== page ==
Parnas claimed that the effort also sought information to discredit former special counsel Bob Mueller's Russia investigation. Parnas said he told Ukrainian oligarch Dmytro Firtash, who faces extradition to the United States for corruption charges, that he would help stop the prosecution in exchange for information that could discredit Mueller's probe.

Parnas said he received $200,000 to broker a deal with pro-Trump lawyers Joe diGenova and Victoria Toensing to represent Firtash. Parnas claimed he was "involved" in discussions that Giuliani and diGenova had with Attorney General Bill Barr, claiming that Barr "absolutely knew" of the effort to pressure Ukraine to announce an investigation.

"Mr. Barr had to have known everything," he claimed. "Victoria, Joe, they were all best friends. Attorney General Barr was basically on the team."

The Justice Department told Maddow that Parnas' allegations are "100 percent false."

Parnas claimed in the interview that Nunes, the top Republican on the House Intelligence Committee, was also part of the Biden effort.

Parnas told Maddow that he did not have "much of a relationship" with Nunes but met him "several times" at a Trump hotel. Parnas said Nunes introduced him to his aide, Derek Harvey, because "he couldn't be in the spotlight."

Parnas claimed Nunes "was looking into this Ukraine stuff also, and wanted to help out."

Parnas said he did not have to catch Harvey up on the details of the scheme because he "knew about it already. He had a lot of information already."

Parnas claimed he was later "in shock" when he saw Devin Nunes preside over hearings about the effort because he and Harvey were "involved in getting all of this stuff on Biden."

"[Nunes] knew very well that he knew what was going on, what was happening. He knows who I am," he added.

Nunes previously claimed he did not remember speaking to Parnas even though the House Democrats' impeachment report showed numerous contacts between the two men. Moments after Parnas' interview, Nunes remembered Parnas while discussing the claims with Fox News.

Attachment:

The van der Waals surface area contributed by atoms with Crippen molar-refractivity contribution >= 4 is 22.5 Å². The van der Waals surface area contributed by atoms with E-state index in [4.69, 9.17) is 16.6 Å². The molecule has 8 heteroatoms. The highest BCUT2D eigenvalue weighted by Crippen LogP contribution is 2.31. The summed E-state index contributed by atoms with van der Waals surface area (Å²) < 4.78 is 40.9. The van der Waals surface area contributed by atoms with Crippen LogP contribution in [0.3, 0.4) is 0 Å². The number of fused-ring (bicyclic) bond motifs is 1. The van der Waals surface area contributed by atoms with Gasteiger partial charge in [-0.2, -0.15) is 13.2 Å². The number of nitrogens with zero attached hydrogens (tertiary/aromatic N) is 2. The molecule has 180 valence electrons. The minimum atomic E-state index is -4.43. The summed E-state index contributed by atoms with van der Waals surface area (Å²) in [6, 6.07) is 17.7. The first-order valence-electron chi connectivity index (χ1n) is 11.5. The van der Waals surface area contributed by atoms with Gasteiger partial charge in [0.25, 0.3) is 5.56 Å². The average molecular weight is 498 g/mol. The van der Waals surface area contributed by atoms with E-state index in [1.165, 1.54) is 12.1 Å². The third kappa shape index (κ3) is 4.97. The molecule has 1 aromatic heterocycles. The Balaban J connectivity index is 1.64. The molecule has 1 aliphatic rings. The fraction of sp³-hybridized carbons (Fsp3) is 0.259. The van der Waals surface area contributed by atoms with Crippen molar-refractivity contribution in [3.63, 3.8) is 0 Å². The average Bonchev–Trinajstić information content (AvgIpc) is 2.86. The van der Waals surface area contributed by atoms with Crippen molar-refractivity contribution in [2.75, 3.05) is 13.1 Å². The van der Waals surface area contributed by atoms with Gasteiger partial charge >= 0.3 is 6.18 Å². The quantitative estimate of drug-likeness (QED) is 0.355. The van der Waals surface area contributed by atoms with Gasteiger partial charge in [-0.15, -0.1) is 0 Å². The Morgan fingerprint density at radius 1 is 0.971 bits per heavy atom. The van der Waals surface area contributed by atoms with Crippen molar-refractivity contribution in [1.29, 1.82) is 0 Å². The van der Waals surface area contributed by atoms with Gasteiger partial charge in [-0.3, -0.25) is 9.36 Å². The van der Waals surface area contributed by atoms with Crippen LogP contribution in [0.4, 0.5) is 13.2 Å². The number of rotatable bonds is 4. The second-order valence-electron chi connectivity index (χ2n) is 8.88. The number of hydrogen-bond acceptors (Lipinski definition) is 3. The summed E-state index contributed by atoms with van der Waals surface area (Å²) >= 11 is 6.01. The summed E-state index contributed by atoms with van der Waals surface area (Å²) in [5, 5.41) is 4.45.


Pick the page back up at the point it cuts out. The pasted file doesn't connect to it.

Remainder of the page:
Nunes told the network he didn't "recognize the name Parnas" at the time but now "remembered that call, which was very odd and random."

Nunes dismissed Parnas' claims, arguing that he was "someone who doesn't tell the truth" and is under indictment.

"I said great, just talk to my staff and boom, boom, boom. Which is normal, standard operating procedure," Nunes said.

Giuliani, who defended Parnas after his arrest, also dismissed his former associate's claims in an interview with The Washington Post.

"Who cares?" he told the outlet. "Believe him at your peril."

Parnas later told CNN that he spoke out because he did not want Trump and his associates to throw him under the bus after the president denied knowing him despite appearing in numerous photos together.

"I thought they were going to shut me up, make me look like the scapegoat, and try to blame me for stuff that I [haven't] done. But with God's help and a great legal team that I have beside me, we were able to get the information out," he said, warning Trump about denying he knew him. "I welcome him to say that even more. Every time he says that I'll show him another picture. He's lying."

By Igor Derysh

Igor Derysh is Salon's managing editor. His work has also appeared in the Los Angeles Times, Chicago Tribune, Boston Herald and Baltimore Sun.

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Bill Barr Brief Devin Nunes Donald Trump Lev Parnas Mike Pence Msnbc Politics Rachel Maddow Trump Impeachment